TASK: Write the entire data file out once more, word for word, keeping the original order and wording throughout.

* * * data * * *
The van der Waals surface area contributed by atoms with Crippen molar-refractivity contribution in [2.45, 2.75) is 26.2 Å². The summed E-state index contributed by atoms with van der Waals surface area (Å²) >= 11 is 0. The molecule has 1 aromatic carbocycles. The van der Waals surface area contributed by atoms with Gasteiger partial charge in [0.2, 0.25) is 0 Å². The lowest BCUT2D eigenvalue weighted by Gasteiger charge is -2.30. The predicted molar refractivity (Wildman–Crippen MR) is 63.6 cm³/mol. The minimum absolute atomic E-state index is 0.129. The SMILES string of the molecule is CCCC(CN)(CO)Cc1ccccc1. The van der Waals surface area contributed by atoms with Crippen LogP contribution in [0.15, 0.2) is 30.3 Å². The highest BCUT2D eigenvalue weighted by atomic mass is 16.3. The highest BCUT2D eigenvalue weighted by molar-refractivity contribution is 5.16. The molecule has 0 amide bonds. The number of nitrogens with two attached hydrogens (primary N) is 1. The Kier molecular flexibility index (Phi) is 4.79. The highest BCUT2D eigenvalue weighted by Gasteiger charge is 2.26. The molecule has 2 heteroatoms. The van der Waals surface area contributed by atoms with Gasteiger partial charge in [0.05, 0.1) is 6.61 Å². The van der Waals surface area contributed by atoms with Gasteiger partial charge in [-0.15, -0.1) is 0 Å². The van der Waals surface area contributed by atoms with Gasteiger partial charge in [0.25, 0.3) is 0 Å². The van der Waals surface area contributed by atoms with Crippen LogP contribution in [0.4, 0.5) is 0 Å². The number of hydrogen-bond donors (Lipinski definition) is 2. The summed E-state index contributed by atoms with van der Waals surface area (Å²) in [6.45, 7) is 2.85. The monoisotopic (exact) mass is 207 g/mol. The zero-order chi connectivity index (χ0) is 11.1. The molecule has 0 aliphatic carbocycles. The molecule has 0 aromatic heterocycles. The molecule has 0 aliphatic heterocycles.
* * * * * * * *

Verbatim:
The van der Waals surface area contributed by atoms with Crippen molar-refractivity contribution in [2.45, 2.75) is 26.2 Å². The summed E-state index contributed by atoms with van der Waals surface area (Å²) >= 11 is 0. The molecule has 1 aromatic carbocycles. The van der Waals surface area contributed by atoms with Gasteiger partial charge in [0.2, 0.25) is 0 Å². The lowest BCUT2D eigenvalue weighted by Gasteiger charge is -2.30. The predicted molar refractivity (Wildman–Crippen MR) is 63.6 cm³/mol. The minimum absolute atomic E-state index is 0.129. The SMILES string of the molecule is CCCC(CN)(CO)Cc1ccccc1. The van der Waals surface area contributed by atoms with Crippen LogP contribution in [0.15, 0.2) is 30.3 Å². The highest BCUT2D eigenvalue weighted by atomic mass is 16.3. The highest BCUT2D eigenvalue weighted by molar-refractivity contribution is 5.16. The molecule has 0 amide bonds. The number of nitrogens with two attached hydrogens (primary N) is 1. The Kier molecular flexibility index (Phi) is 4.79. The highest BCUT2D eigenvalue weighted by Gasteiger charge is 2.26. The molecule has 2 heteroatoms. The van der Waals surface area contributed by atoms with Gasteiger partial charge in [0.05, 0.1) is 6.61 Å². The van der Waals surface area contributed by atoms with Gasteiger partial charge in [-0.15, -0.1) is 0 Å². The van der Waals surface area contributed by atoms with Gasteiger partial charge in [0.25, 0.3) is 0 Å². The van der Waals surface area contributed by atoms with Crippen LogP contribution in [0.4, 0.5) is 0 Å². The number of hydrogen-bond donors (Lipinski definition) is 2. The summed E-state index contributed by atoms with van der Waals surface area (Å²) in [6.45, 7) is 2.85. The monoisotopic (exact) mass is 207 g/mol. The zero-order chi connectivity index (χ0) is 11.1. The molecule has 0 aliphatic carbocycles. The molecule has 0 aromatic heterocycles. The molecule has 0 aliphatic heterocycles.